Have you stopped shaking yet?
We headed back out to try again and the second time was actually a bit easier as at least we knew what to expect and the third time was better again. Then we got to feed the elephants some bananas and it was so funny to watch them practically inhaling the fruit, snatching it from us with their trunks and putting it in their mouths before instantly stretching their trunk back out for the next one. There was also a cute baby called Chumpoo who was naughtily always trying to get more from us. It was hard to resist giving them to her though as she was so cheeky.

Cheeky 'little' Chumpoo.
We were both quite relieved when it was time for lunch and we had a chance to relax. Lunch was at a nearby family's house and they'd prepared a real spread for us, although we found we couldn't eat too much after the stress of the morning. Over lunch Beir explained to us that all ten of the elephants at the centre were owned by different people. The farmers used to use them to take things like sugar cane into the cities where they sold it. However following numerous accidents on the crazy roads, the government had banned elephants from the city centres. While safer for all involved, this left families with a huge animal which can live for up to 80 years and needs to be fed 500 - 600kg of food a day. This is why things like elephant trekking have become so important in the area.

In the afternoon we set off on an elephant trek, much to the amusement of the locals who came out of their houses and stopped talking to their neighbours in order to watch us pass by. It must have looked so funny to see two tiny white girls trying to control two huge elephants who seemed to decide on a whim whether or not to listen to us. One moment we'd be walking along merrily and then next they'd see a tree they wanted to eat and they'd be off and no shouting of "Bai" could get them back on track.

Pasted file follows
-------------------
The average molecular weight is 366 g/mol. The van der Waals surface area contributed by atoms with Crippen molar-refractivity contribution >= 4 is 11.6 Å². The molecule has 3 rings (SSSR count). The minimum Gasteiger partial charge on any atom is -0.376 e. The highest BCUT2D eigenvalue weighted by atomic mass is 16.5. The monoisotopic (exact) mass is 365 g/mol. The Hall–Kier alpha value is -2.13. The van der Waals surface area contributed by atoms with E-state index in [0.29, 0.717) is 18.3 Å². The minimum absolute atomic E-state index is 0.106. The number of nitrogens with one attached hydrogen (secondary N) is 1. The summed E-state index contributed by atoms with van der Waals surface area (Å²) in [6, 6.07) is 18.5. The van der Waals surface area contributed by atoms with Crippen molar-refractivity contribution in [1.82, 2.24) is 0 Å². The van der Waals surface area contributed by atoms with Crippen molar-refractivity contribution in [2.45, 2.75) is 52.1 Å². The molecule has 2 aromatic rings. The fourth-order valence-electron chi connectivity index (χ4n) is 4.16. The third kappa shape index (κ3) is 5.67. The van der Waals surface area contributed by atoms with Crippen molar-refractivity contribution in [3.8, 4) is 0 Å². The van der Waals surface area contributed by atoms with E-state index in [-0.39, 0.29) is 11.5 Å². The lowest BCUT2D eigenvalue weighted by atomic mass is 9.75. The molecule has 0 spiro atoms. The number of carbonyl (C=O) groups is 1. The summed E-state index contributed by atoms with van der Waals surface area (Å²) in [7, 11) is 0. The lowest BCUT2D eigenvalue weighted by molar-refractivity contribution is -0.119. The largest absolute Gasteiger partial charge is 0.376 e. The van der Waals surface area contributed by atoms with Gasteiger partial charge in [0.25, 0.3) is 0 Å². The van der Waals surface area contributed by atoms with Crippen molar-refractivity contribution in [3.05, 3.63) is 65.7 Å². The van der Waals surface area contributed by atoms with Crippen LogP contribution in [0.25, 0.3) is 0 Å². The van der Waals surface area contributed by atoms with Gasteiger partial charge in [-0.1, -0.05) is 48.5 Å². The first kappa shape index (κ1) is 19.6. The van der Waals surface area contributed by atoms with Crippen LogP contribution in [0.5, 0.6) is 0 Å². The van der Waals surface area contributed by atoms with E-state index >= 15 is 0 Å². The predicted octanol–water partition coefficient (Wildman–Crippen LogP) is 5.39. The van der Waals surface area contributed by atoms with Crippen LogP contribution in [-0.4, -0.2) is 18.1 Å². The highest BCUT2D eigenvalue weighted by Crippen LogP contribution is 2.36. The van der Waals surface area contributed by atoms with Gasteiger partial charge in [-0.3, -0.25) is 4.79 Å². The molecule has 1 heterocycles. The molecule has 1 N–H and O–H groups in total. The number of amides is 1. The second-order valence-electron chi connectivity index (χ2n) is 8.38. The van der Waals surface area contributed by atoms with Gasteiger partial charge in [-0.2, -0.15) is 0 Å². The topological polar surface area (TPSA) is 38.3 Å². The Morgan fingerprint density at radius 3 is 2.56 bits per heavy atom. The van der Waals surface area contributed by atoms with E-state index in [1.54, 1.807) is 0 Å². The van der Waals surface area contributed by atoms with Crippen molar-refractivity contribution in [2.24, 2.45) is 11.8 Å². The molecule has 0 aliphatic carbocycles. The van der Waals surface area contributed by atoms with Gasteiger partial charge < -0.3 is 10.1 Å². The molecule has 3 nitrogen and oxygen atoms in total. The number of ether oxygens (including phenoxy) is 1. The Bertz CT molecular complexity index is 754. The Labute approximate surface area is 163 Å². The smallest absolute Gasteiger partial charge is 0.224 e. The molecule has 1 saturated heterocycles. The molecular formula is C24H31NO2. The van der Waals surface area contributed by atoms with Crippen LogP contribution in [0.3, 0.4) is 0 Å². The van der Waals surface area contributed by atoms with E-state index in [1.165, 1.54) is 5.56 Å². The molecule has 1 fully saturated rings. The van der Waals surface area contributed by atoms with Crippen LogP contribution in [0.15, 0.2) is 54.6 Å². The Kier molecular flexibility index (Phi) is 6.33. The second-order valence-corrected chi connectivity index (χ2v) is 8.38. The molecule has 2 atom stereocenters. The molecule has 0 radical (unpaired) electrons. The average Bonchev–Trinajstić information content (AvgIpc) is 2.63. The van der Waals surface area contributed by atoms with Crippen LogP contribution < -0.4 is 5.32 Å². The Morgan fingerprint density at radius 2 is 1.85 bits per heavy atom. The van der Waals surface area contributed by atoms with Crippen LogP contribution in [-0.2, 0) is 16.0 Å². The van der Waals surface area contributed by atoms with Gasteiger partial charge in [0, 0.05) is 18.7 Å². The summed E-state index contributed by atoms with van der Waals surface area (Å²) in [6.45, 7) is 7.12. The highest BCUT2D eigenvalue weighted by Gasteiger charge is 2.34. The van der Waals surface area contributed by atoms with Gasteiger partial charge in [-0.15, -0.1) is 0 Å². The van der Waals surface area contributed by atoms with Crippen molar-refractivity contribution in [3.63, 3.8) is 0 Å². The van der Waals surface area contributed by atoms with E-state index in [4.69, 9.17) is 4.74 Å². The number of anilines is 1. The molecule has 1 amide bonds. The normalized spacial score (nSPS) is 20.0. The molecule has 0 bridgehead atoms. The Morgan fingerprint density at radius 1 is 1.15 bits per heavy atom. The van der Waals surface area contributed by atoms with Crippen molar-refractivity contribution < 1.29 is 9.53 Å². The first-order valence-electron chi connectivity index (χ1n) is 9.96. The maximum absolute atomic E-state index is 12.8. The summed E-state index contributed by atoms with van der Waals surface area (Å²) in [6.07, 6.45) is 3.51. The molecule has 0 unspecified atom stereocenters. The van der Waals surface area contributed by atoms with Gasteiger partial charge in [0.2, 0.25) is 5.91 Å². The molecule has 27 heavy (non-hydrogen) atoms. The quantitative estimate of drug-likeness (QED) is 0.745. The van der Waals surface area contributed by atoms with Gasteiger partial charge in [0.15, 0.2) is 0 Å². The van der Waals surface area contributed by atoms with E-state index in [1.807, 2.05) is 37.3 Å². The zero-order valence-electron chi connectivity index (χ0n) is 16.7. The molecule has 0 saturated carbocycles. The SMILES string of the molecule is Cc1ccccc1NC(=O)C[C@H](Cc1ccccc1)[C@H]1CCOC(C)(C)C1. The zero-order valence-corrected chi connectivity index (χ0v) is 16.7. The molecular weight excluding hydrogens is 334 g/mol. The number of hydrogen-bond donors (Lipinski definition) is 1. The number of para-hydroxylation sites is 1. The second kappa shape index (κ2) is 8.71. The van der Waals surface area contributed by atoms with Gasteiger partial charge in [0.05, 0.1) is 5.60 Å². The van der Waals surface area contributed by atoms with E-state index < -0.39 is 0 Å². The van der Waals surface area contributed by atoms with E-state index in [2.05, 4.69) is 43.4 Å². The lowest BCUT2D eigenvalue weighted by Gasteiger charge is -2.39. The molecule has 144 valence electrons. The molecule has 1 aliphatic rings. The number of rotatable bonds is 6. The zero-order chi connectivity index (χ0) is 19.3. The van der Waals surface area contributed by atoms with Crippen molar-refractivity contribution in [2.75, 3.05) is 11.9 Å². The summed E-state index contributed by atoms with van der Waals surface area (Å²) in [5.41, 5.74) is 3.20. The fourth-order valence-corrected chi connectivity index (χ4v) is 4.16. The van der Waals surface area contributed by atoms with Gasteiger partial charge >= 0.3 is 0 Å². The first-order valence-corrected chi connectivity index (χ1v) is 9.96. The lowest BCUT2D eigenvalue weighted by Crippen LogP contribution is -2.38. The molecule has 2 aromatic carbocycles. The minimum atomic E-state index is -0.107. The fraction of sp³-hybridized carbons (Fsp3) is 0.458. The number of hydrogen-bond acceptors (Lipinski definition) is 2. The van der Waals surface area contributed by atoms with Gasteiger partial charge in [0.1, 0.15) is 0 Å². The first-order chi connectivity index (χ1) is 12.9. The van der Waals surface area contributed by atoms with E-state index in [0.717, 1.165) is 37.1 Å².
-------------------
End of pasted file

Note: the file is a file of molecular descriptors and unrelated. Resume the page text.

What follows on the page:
My elephant Jokia was the worst, as she was mum to Champoo so, like any mother, all she cared about was making sure she could look after her baby, which meant eating as much food as possible so she could produce enough milk. Sarz was back on Pitoon who was (slightly) better behaved. When we were walking on the flat ground it wasn't too bad and we could actually take a moment to enjoy the ride and appreciate how amazing the elephants were but going uphill or, even worse, down hill was pretty scary. At least on a horse you have reins to hold on to but on an elephant you just have to lock your legs and straighten your arms and hope for the best. I could hear Sarz screaming behind me at one point as we came down the hill. The trainers all thought we were hilarious. The elephants are their pets and they don't understand why anyone would be scared of them. I guess it's like the equivalent of someone being scared of your pet dog in England. So their mantra was always "No problem lady. No problem." Easy for them to say.